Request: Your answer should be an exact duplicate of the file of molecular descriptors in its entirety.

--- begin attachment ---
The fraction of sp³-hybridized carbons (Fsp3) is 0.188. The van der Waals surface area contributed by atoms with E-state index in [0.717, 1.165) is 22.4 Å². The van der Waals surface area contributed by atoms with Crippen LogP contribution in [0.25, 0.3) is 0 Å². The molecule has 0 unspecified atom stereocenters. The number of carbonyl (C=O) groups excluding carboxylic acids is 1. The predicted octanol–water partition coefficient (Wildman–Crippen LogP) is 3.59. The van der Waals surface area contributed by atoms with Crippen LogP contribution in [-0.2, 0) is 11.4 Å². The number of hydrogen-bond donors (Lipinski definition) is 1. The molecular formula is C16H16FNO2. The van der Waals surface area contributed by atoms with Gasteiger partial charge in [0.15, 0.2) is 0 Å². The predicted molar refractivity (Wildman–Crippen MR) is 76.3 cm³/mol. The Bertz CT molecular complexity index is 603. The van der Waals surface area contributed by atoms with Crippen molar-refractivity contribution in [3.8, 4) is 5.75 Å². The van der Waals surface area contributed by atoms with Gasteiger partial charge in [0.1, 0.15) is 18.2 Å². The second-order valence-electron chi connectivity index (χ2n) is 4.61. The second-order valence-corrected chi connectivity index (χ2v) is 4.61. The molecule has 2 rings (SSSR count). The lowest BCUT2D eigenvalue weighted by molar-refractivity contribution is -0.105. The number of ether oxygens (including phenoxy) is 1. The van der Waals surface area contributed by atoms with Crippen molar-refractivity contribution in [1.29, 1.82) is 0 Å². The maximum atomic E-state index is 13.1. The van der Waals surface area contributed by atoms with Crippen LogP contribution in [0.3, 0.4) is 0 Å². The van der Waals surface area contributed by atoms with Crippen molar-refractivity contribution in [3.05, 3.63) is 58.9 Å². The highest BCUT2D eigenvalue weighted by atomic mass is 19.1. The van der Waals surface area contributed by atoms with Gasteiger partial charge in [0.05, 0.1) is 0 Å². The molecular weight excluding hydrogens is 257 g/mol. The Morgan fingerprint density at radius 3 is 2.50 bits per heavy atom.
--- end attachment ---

The fraction of sp³-hybridized carbons (Fsp3) is 0.188. The van der Waals surface area contributed by atoms with E-state index in [0.717, 1.165) is 22.4 Å². The van der Waals surface area contributed by atoms with Crippen LogP contribution in [0.25, 0.3) is 0 Å². The molecule has 0 unspecified atom stereocenters. The number of carbonyl (C=O) groups excluding carboxylic acids is 1. The predicted octanol–water partition coefficient (Wildman–Crippen LogP) is 3.59. The van der Waals surface area contributed by atoms with Crippen LogP contribution in [-0.2, 0) is 11.4 Å². The number of hydrogen-bond donors (Lipinski definition) is 1. The molecular formula is C16H16FNO2. The van der Waals surface area contributed by atoms with Gasteiger partial charge in [0.15, 0.2) is 0 Å². The predicted molar refractivity (Wildman–Crippen MR) is 76.3 cm³/mol. The Bertz CT molecular complexity index is 603. The van der Waals surface area contributed by atoms with Crippen molar-refractivity contribution in [3.8, 4) is 5.75 Å². The van der Waals surface area contributed by atoms with Gasteiger partial charge in [0.1, 0.15) is 18.2 Å². The second-order valence-electron chi connectivity index (χ2n) is 4.61. The second-order valence-corrected chi connectivity index (χ2v) is 4.61. The molecule has 2 rings (SSSR count). The lowest BCUT2D eigenvalue weighted by molar-refractivity contribution is -0.105. The number of ether oxygens (including phenoxy) is 1. The van der Waals surface area contributed by atoms with Crippen molar-refractivity contribution in [1.29, 1.82) is 0 Å². The maximum atomic E-state index is 13.1. The van der Waals surface area contributed by atoms with Crippen LogP contribution in [0.3, 0.4) is 0 Å². The van der Waals surface area contributed by atoms with Crippen molar-refractivity contribution in [3.05, 3.63) is 58.9 Å². The highest BCUT2D eigenvalue weighted by atomic mass is 19.1. The van der Waals surface area contributed by atoms with Gasteiger partial charge in [0.05, 0.1) is 0 Å². The molecular weight excluding hydrogens is 257 g/mol. The Morgan fingerprint density at radius 3 is 2.50 bits per heavy atom.